It was worth it to hear the president unite the civil rights struggles of the last century into one sweeping idea — that we are fighting for the rights of every person to be treated and valued equally. It was worth it to hear him say that being born a woman or African American or gay makes you no less equal in the eyes of others and no less deserving of the full protection of our laws. It was worth it to hear him say that women should receive equal pay for equal work, something I’ve dedicated my own life to fighting for. It was worth it to hear the word “gay” said aloud for the first time in an inaugural address — a small word but a big step forward. It was worth the cold and the wait and the crowds to hear these words.

I attended the inauguration with my parents, who lived through the Jim Crow era and remember the fight for the Equal Rights Amendment, and my daughter, who doesn’t remember life before the United States had an African American president. To see the impact of history on my own family — is it any wonder I got the chills?

Read Full Post »

Not only was a day last week dedicated to human trafficking awareness, but January was also declared National Slavery and Human Trafficking Prevention Month. This month, President Obama is urging Americans to “educate themselves about all forms of modern slavery.”

There’s a lot of discussion about slavery these days — we’re commemorating the 150th anniversary of the Emancipation Proclamation, plus the release of movies like Lincoln and Django Unchained. But a different kind of slavery also draws our attention — human trafficking. According to the National Underground Railroad Freedom Center, modern-day slavery involves “exploitation through fraud, force or coercion; physical abuse and/or psychological intimidation; and victims are not readily able to free themselves from their situation.” Human trafficking is a worldwide, multibillion dollar enterprise that affects 12–27 million people annually.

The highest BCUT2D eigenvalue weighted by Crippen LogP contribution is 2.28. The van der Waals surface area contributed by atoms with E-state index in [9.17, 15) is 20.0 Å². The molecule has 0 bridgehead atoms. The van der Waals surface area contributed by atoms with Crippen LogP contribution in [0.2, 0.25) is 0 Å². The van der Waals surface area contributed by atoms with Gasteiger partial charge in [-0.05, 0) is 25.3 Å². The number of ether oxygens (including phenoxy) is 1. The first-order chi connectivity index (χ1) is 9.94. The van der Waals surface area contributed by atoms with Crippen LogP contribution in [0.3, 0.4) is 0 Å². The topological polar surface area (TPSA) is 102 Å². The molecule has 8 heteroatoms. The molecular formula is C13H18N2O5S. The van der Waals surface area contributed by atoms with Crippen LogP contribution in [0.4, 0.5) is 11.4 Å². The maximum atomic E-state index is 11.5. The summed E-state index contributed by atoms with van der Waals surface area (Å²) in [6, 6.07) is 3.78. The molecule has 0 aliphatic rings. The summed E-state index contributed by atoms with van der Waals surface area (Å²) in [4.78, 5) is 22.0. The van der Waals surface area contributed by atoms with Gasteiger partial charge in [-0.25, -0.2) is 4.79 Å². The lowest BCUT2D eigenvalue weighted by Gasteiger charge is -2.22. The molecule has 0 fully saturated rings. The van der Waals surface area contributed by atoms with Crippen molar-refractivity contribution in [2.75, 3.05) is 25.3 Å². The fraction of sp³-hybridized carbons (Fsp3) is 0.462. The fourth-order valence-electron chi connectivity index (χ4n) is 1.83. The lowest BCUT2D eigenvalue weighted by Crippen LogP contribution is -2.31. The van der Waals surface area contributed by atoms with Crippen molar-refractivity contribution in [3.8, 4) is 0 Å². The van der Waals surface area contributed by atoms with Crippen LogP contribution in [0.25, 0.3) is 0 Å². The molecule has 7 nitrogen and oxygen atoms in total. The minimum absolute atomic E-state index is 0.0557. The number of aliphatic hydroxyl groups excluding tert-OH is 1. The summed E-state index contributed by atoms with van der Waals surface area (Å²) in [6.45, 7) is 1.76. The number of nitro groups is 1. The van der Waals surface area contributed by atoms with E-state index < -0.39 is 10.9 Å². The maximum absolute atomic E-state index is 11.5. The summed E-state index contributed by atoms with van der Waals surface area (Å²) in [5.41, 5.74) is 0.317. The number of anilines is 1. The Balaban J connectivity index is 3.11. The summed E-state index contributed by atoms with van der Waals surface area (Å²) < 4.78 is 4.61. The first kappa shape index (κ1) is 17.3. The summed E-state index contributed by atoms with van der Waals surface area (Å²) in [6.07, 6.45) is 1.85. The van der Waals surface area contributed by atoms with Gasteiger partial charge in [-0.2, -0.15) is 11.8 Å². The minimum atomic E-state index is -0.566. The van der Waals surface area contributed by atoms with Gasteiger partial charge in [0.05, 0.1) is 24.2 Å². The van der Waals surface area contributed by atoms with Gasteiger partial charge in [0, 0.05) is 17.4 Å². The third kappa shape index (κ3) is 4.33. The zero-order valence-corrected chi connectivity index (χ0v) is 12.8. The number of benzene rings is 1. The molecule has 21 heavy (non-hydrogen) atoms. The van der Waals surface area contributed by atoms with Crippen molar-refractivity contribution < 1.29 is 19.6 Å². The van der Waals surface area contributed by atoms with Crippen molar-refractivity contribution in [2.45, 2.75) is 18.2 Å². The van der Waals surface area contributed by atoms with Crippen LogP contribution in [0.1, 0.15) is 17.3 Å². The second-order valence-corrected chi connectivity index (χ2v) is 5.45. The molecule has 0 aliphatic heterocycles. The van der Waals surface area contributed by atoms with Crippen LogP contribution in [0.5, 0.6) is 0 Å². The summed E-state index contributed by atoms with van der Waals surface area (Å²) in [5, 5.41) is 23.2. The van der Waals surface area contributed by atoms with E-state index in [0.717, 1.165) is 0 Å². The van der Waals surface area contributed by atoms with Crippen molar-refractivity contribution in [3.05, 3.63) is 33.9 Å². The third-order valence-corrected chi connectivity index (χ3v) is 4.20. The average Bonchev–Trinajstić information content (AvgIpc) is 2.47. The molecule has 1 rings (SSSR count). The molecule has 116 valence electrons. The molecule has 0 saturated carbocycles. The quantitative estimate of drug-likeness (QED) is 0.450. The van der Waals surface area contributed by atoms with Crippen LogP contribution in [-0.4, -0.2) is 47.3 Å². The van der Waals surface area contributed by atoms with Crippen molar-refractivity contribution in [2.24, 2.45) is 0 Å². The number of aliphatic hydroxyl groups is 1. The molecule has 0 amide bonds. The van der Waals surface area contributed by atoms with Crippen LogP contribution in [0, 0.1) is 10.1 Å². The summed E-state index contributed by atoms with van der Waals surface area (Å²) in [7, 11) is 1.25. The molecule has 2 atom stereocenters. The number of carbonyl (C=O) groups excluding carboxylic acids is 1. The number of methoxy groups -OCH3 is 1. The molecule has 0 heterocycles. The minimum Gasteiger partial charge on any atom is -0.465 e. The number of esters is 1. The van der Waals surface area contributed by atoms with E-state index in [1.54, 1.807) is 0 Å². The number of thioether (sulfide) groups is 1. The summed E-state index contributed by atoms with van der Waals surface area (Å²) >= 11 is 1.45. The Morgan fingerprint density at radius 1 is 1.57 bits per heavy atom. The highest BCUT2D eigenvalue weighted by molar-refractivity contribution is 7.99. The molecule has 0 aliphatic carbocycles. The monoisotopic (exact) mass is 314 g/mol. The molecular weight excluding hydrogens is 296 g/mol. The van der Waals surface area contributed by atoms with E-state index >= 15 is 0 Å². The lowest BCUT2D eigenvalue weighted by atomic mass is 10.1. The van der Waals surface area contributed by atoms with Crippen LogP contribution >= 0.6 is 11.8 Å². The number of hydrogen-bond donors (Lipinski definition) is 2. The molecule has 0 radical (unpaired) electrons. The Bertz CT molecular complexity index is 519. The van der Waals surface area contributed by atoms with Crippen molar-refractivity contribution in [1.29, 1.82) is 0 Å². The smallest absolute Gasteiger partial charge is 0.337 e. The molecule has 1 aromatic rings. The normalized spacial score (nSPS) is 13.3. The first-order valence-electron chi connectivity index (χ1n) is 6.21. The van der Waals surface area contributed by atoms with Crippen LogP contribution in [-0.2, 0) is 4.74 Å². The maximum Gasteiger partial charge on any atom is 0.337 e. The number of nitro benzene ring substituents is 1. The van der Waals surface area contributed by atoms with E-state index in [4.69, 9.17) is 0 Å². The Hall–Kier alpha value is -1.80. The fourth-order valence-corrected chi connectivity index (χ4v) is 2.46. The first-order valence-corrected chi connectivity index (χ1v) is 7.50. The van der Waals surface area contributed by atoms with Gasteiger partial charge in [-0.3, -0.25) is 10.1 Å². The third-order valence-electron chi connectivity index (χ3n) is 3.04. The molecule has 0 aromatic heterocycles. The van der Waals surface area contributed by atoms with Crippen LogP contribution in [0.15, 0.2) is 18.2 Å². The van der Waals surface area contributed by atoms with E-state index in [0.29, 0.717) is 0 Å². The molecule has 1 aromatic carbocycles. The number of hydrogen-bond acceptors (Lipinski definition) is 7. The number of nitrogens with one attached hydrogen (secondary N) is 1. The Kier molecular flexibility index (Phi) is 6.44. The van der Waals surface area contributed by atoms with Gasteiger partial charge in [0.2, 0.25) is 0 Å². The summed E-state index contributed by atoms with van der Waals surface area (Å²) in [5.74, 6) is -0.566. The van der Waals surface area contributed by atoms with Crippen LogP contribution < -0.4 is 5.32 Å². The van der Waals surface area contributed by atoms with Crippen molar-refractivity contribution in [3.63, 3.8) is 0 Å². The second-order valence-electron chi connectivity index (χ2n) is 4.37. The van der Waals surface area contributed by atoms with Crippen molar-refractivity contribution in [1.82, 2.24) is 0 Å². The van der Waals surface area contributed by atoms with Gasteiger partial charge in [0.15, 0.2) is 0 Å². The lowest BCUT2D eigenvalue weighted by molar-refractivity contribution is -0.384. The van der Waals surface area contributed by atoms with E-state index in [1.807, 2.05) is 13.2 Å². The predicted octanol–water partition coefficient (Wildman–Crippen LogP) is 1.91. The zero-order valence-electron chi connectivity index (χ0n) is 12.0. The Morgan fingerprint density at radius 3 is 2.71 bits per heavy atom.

A recent Google Hangout on slavery and human trafficking featured Cambodian anti-trafficking advocate Somaly Mam, New York City-based Girls Educational and Mentoring Services (GEMS) founder Rachel Lloyd, and New York Times journalist Nicholas Kristof. The panel, moderated by Luke Blocher from the Freedom Center, discussed the causes and consequences of domestic and international sex trafficking, as well as the steps we can all take to address this problem.

Mam, who was profiled in last fall’s documentary Half the Sky: Turning Oppression into Opportunity for Women Worldwide, is the founder of AFESIP Cambodia (Acting for Women in Distressing Situations). The organization fights against the trafficking of women and children for sex slavery and works to secure victims’ rights, rehabilitation, and reintegration. Mam, a survivor of sex trafficking, understands exactly what’s needed to heal survivors. She noted during the Hangout that “you can’t just go into brothels and get the women — you have to empower them, be with them, and listen to them. Don’t look at them as victims but as human beings.” As a survivor, she understands that “it’s not easy to escape, stay out, to heal.” But once the survivors do, AFESIP provides them with skills training, since most have no education. When asked about the future, Mam has hope. She sees “students getting involved, pop stars, more social media.” This exposure has given more people a chance to understand the issue and gives survivors a voice.